Our “balmy” fall days with highs in the 60’s are officially over for the season, and we’re now looking at somewhat bleaker forecasts of 50 and below – brr! Since I’m out in the elements more with my current commute (a 10-15 minute walk from the T to work), one of my major goals for this season is to learn to dress warmly. While I would occasionally sacrifice warmth for fashion when living in Princeton, that’s just not an option anymore up north!

So, how do I plan to accomplish this? Here’s a short list of ideas: lots of sweaters/layers, higher necks on tops, more scarves, boots, and long underwear. This is today’s attempt at staying warm:

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Shirt: Banana Republic, Wrap Sweater: LOFT, Pants: LOFT, Boots: Clark’s

The higher neckline on the dress shirt adds warmth and makes up for the lower v-neck of the sweater. Oh, and I’m wearing long underwear under those pants :P. What are your cold-weather wardrobe solutions?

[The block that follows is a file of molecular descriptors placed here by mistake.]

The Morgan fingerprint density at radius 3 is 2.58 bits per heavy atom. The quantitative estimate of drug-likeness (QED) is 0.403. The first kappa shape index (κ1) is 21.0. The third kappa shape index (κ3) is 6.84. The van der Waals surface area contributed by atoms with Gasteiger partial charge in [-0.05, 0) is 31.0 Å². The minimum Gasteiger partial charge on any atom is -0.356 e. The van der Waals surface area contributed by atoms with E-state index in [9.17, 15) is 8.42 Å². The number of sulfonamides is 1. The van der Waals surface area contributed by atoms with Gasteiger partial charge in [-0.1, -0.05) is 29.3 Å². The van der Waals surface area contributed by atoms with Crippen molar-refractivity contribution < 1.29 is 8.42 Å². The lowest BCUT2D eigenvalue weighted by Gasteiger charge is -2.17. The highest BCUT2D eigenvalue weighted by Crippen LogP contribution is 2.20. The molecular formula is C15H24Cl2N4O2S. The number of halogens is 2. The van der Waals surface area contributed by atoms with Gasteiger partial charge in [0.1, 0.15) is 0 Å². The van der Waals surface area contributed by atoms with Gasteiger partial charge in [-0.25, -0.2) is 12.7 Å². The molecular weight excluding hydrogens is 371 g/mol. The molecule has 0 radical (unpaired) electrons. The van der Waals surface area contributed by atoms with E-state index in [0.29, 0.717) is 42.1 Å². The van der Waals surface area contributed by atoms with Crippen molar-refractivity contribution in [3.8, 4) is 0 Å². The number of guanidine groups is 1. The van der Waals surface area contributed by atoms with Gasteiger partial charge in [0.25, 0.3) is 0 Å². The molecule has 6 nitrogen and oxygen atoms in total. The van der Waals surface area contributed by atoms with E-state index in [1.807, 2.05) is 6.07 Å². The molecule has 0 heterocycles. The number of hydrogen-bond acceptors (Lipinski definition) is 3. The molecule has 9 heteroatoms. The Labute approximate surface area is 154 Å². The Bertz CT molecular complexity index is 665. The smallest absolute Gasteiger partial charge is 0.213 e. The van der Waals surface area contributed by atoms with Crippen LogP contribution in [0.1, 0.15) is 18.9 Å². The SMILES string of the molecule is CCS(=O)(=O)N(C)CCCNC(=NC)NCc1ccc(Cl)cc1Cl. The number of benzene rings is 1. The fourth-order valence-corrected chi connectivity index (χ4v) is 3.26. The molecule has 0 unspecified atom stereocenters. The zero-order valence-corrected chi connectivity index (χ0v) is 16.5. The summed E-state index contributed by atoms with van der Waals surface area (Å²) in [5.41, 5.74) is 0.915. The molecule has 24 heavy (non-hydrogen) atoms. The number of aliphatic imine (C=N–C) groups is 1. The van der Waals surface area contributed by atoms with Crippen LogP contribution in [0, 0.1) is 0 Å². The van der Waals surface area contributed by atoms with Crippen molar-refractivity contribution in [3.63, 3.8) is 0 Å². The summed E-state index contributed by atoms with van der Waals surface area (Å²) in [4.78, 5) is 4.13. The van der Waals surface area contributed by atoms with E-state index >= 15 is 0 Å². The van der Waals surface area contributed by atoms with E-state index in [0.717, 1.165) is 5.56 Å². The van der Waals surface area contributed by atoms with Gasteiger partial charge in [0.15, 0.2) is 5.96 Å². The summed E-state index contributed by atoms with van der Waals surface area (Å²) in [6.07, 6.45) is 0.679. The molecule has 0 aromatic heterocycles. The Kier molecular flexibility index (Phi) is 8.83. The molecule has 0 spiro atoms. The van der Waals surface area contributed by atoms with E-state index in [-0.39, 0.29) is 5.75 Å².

Fruits of My Labor

Today I get to “debut” two of my latest creations! First up is the green bamboo top from my last post. I’m still a little stumped about how to handle the color – it’s much brighter and bolder than I’m used to, so I have a feeling there will be a “learning curve” for this piece. I have several pairs of pants that would work, but since today’s forecast included a fair amount of rain and other unpleasantness, I wanted to make sure I could wear my boots! I literally went through every skirt I own this morning with my husband (he often has better taste at I do….) trying to find a decent match.

It turns out the winner was the skirt that I just completed a few weeks ago, a high-waisted grey wool with box pleats. I love the silhouette created by “poofy” skirts, so I’m very pleased with the pattern. I will definitely make more in the future!